• Foreign Assistance Act

    President Kennedy signs the Foreign Assistance Act of 1962 which provides "...military assistance to countries which are on the rim of the Communist world and under direct attack."
  • Diem

    Lodge has a routine meeting with Diem from 10 a.m. until noon at the presidential palace, then departs. At 1:30 p.m., during the traditional siesta time, the coup begins as mutinous troops roar into Saigon, surround the presidential palace, and also seize police headquarters. Diem and his brother Nhu are trapped inside the palace and reject all appeals to surrender. Diem telephones the rebel generals and attempts, but fails, to talk them out of the coup. Diem then calls Lodge and asks "...what i
  • assassination

    At 3 a.m., one of Diem's aides betrays his location to the generals. The hunt for Diem and Nhu now begins. At 6 a.m., Diem telephones the generals. Realizing the situation is hopeless, Diem and Nhu offer to surrender from inside a Catholic church. Diem and Nhu are then taken into custody by rebel officers and placed in the back of an armored personnel carrier. While traveling to Saigon, the vehicle stops and Diem and Nhu are assassinated.
  • Kennedy

    resident John F. Kennedy is assassinated in Dallas. Lyndon B. Johnson is sworn in as the 36th U.S. President. He is the fourth President coping with Vietnam and will oversee massive escalation of the war while utilizing many of the same policy advisors who served Kennedy.
  • It's over

    President Johnson declares he will not "lose Vietnam" during a meeting with Ambassador Lodge in Washington.
  • MADDOX

    hree North Vietnamese patrol boats attack the American destroyer U.S.S. Maddox in the Gulf of Tonkin ten miles off the coast of North Vietnam. They fire three torpedoes and machine-guns, but only a single machine-gun round actually strikes the Maddox with no causalities. U.S. Navy fighters from the carrier Ticonderoga, led by Commander James Stockdale, attack the patrol boats, sinking one and damaging the other two.
  • U.S.S

    The Maddox, joined by a second destroyer U.S.S. C. Turner Joy begin a series of vigorous zigzags in the Gulf of Tonkin sailing to within eight miles of North Vietnam's coast, while at the same time, South Vietnamese commandos in speed boats harass North Vietnamese defenses along the coastline. By nightfall, thunderstorms roll in, affecting the accuracy of electronic instruments on the destroyers. Crew members reading their instruments believe they have come under torpedo attack from North Vietna
  • Attack

    Viet Cong guerrillas attack the U.S. military compound at Pleiku in the Central Highlands, killing eight Americans, wounding 126 and destroying ten aircraft.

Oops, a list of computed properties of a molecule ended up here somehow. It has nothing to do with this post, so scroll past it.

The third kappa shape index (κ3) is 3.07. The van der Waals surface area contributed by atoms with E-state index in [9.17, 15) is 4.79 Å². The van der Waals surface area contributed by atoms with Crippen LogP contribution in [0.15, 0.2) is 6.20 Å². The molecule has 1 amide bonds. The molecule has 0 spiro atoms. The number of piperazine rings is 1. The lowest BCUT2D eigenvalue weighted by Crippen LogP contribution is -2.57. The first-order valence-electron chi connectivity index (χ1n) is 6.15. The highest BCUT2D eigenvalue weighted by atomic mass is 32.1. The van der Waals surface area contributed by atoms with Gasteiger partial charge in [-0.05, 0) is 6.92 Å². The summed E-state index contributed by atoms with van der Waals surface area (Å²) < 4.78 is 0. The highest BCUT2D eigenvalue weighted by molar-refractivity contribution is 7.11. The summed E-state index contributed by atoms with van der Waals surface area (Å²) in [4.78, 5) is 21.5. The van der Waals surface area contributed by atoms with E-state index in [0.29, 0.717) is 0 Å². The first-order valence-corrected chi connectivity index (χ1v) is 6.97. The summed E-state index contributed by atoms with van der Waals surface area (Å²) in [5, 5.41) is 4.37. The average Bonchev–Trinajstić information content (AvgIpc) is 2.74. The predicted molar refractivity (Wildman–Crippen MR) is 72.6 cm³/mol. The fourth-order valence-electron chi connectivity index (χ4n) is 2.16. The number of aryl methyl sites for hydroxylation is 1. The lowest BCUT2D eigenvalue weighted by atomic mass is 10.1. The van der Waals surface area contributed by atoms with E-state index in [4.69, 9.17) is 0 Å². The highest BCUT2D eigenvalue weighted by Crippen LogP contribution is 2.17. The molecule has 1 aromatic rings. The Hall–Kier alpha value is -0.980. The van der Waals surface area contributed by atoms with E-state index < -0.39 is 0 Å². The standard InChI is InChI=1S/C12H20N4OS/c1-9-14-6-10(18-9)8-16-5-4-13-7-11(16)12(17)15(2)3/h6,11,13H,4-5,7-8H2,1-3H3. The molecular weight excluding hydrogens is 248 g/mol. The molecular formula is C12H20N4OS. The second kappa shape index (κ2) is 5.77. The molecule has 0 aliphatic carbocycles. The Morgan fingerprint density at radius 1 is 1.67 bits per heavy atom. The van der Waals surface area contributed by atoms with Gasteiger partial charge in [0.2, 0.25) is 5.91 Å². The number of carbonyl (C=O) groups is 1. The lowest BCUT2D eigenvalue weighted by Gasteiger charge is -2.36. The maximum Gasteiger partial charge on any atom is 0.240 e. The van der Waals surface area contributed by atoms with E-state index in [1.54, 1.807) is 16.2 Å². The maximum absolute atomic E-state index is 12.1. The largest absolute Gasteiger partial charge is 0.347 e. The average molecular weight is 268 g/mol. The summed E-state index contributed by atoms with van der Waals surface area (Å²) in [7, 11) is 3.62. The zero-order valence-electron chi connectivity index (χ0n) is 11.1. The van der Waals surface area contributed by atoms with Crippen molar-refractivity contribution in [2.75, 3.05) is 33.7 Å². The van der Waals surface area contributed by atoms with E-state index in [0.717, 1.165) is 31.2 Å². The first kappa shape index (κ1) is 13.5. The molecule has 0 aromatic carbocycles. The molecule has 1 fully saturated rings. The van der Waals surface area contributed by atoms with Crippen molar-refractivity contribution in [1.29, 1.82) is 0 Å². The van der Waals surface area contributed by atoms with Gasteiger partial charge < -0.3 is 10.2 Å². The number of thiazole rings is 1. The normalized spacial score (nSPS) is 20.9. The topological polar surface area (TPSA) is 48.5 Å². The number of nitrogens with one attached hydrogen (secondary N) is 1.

• Bomb

    A thousand tons of bombs are dropped on Viet Cong positions by U.S. and South Vietnamese fighter-bombers.
  • Protests

    In Washington, 15,000 students gather to protest the U.S. bombing campaign. Student demonstrators will often refer to President Johnson, his advisors, the Pentagon, Washington bureaucrats, and weapons manufacturers, simply as "the Establishment."
  • attack

    20,000 NVA troops under the command of Gen. Giap attack the American air base at Khe Sanh. A 77 day siege begins as 5000 U.S. Marines in the isolated outpost are encircled. The siege attracts enormous media attention back in America, with many comparisons made to the 1954 Battle of Dien Bien Phu in which the French were surrounded then defeated.
  • Dewey Canyon

    Operation Dewey Canyon, the last major operation by U.S. Marines begins in the Da Krong valley.
  • attack

    Viet Cong attack 110 targets throughout South Vietnam including Saigon
  • killed

    36 U.S. Marines are killed by NVA who raid their base camp near the Demilitarized Zone.
  • protests

    At Kent State University in Ohio, National Guardsmen shoot and kill four student protesters and wound nine. In response to the killings, over 400 colleges and universities across America shut down. In Washington, nearly 100,000 protesters surround various government buildings including the White House and historical monuments. On an impulse, President Nixon exits the White House and pays a late night surprise visit to the Lincoln Memorial and chats with young protesters
  • Nixon

    President Nixon warns Hanoi that more bombing raids may occur if North Vietnamese attacks continue against the South.
  • Washington

    The Capitol building in Washington is damaged by a bomb apparently planted in protest of the invasion of Laos.
  • 101

    The U.S. 101st Airborne Division is withdrawn from Vietnam.
  • boom

  • almost over

    he Paris Peace Accords are signed by the U.S., North Vietnam, South Vietnam and the Viet Cong. Under the terms, the U.S. agrees to immediately halt all military activities and withdraw all remaining military personnel within 60 days. The North Vietnamese agree to an immediate cease-fire and the release of all American POWs within 60 days. An estimated 150,000 North Vietnamese soldiers presently in South Vietnam are allowed to remain. Vietnam is still divided. South Vietnam is considered to be on
  • last man killed

    The last American soldier to die in combat in Vietnam, Lt. Col. William B. Nolde, is killed.
  • 55 days

    NVA general staff plan for the invasion of South Vietnam by 20 divisions is approved by North Vietnam's Politburo. By now, the Soviet-supplied North Vietnamese Army is the fifth largest in the world. It anticipates a two year struggle for victory. But in reality, South Vietnam's forces will collapse in only 55 days.
  • The war is over

    At 8:35 a.m., the last Americans, ten Marines from the embassy, depart Saigon, concluding the United States presence in Vietnam. North Vietnamese troops pour into Saigon and encounter little resistance. By 11 a.m., the red and blue Viet Cong flag flies from the presidential palace. President Minh broadcasts a message of unconditional surrender. The war is over.